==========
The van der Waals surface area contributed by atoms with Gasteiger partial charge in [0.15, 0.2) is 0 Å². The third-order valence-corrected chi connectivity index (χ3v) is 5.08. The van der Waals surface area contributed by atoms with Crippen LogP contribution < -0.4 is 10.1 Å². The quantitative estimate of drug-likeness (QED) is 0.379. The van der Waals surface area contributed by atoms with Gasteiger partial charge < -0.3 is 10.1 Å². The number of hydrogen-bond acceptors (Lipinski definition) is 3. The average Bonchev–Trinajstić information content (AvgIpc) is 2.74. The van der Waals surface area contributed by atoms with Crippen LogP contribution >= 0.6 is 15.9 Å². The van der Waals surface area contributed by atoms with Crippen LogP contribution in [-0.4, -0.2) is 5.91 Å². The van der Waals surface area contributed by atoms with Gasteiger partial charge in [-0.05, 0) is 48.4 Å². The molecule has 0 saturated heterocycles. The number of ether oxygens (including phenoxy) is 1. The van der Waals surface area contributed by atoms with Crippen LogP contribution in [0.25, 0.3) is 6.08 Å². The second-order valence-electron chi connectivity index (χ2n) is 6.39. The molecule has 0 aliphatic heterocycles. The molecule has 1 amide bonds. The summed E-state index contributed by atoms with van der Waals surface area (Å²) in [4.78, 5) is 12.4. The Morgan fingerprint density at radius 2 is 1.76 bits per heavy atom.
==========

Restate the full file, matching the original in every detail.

The van der Waals surface area contributed by atoms with Gasteiger partial charge in [0.15, 0.2) is 0 Å². The third-order valence-corrected chi connectivity index (χ3v) is 5.08. The van der Waals surface area contributed by atoms with Crippen LogP contribution < -0.4 is 10.1 Å². The quantitative estimate of drug-likeness (QED) is 0.379. The van der Waals surface area contributed by atoms with Gasteiger partial charge < -0.3 is 10.1 Å². The number of hydrogen-bond acceptors (Lipinski definition) is 3. The average Bonchev–Trinajstić information content (AvgIpc) is 2.74. The van der Waals surface area contributed by atoms with Crippen LogP contribution >= 0.6 is 15.9 Å². The van der Waals surface area contributed by atoms with Crippen LogP contribution in [-0.4, -0.2) is 5.91 Å². The van der Waals surface area contributed by atoms with Gasteiger partial charge in [-0.05, 0) is 48.4 Å². The molecule has 0 saturated heterocycles. The number of ether oxygens (including phenoxy) is 1. The van der Waals surface area contributed by atoms with Crippen LogP contribution in [0.25, 0.3) is 6.08 Å². The second-order valence-electron chi connectivity index (χ2n) is 6.39. The molecule has 0 aliphatic heterocycles. The molecule has 1 amide bonds. The summed E-state index contributed by atoms with van der Waals surface area (Å²) in [4.78, 5) is 12.4. The Morgan fingerprint density at radius 2 is 1.76 bits per heavy atom.